Unfortunately, the main problem still exists after 20 years. In today's practice, initial assessment of project alternatives is done during a project design, when key decisions are made. These are still predominantly driven by the business objectives, usually without an in-depth sustainability analysis. Afterwards, the EIA commonly supports previous decisions on the proposed alternative, with very little power to reverse it, even if detailed assessment would point to a more sustainable and economically acceptable solution. Clearly, this consecutive process can result in suboptimal project design in regard to the environment and societies and in favor of investors' capital interests. The choices made are less considering “alternatives to” the project and much more “alternative means”. Typical example would be assessment of alternative routes (i.e. means) for a motorway within EIA (example in Figure 2.), instead of considering alternatives to car transportation, for instance a more sustainable one, e.g. railroad.

Figure 2. Example of alternative road routing options and the study area. Source: Danish Road Directorate: VVM Frederikssundsmotorvej

Moreover, during the conventionally conducted EIA, the practitioners are usually exhausted with a long and comprehensive analysis of the proposed project impacts. Under time pressure they usually leave-out a detailed analysis of alternatives and their full comparison. Having a previous decisive decision on a preferred alternative also does not “motivate” them to do so. Finally, EIA studies commonly do not provide a quantitative analysis of project alternatives, as the ones seen in the LCA.

How can the current practice be crucially improved for sustainable outcomes?

Preferably, regulators (authorities) should revise the statutory legislation and standards and define the process more thoroughly and precisely. They should be more determined and prescriptive towards consideration of “alternatives to”. And go beyond phrases such as “meaningful or reasonable” alternatives, which can be the excuse for informal or capital-driven discard of options. Since such decisions are strategic in nature, authorities should focus on empowering regulation and ensuring good practice on planning analysis prior to projects’ EIA - Strategic Environmental Assessment (SEA), Cumulative Impact Assessment (CIA) and Ecosystem Services Assessment (ESSA). If those are conducted promptly and properly, the subsequent EIA/ESIA would be somewhat relaxed from strategic decisions that might be completely opposite to project proponent objectives and motivation. The World Bank proposed the preferred steps in alternatives analysis already in 1990’s, in which SEA and ESIA are interconnected for optimal outcomes (Figure 3). However, the workflow could be revised to place more emphasis on the Strategic Environmental Assessment part - include more steps of alternatives consideration, evaluation and selection, prior to ESIA.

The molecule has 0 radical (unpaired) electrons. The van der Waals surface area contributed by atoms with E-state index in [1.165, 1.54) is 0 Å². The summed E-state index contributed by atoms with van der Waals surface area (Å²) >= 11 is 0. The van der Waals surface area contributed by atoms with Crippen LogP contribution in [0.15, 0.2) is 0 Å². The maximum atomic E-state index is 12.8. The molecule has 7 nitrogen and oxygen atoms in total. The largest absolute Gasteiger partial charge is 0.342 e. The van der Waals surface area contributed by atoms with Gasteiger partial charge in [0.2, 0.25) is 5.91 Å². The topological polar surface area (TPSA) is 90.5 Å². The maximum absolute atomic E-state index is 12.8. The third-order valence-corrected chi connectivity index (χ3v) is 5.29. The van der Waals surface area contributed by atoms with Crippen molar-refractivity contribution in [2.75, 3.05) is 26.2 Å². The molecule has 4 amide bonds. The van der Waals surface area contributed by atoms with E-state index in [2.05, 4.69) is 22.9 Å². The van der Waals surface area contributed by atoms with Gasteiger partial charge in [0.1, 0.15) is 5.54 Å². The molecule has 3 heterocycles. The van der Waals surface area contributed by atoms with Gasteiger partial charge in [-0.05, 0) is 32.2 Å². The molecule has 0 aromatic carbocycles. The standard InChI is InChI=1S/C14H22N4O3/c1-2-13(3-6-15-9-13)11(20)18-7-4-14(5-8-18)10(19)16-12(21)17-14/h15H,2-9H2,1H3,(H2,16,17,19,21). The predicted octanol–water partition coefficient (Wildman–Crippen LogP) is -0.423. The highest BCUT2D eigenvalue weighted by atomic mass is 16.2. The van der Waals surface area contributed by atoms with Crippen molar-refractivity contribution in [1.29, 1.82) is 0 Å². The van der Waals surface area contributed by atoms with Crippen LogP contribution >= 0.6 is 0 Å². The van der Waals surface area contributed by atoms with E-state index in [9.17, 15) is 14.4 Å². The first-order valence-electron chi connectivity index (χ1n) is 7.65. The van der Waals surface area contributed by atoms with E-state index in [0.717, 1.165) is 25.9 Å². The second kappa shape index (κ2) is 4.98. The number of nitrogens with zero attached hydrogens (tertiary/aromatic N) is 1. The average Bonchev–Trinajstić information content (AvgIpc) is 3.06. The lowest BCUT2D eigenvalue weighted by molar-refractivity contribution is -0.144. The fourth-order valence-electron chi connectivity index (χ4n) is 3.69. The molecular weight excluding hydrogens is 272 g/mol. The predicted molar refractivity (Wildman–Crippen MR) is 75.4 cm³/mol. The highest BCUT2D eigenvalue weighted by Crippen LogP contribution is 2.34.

Figure 3. Stages in analysis of alternatives, connection of SEA and ESIA. Source: The World Bank, EA Sourcebook, 1996

Another key change would be the formal requirement for quantitative comparison of alternatives. This could be expected on both stages - screening a wider list of alternatives for narrowing options and in detailed assessment of selected alternatives. Nevertheless, before imposing a quantitative approach in standards and regulations, a methodology should be proposed, widely discussed and accepted.

The above mentioned approach with GIS (overlay maps with data) and numerical optimization is very rigorous. However, it is best-suited for linear projects, so may not be applicable to many other project types, as well as for some alternatives even for a linear infrastructure (e.g. strategic alternatives, see above). Also, the results are sometimes incomplete, for instance health or social effects are not fully addressed. As it is also quite specialized and demanding for use, its general adoption might be limited. Therefore, the multi-criteria approach with expert selections, numerical factors and formulas to provide a final score and rank is more realistic for EIA, as well as for SEA, CIA, ESSA. This approach is already long-time applied in ESIA (not so frequently, though), and was recommended in many books and guidelines (e.g. World Bank, IFC, EBRD, etc.). A good example of quantitative screening of alternatives, with weighting scores, is given in Figure 4. However, such Excel based spreadsheets are not very friendly for utilization, replication, data visualization and incorporation in an overall EIA analysis.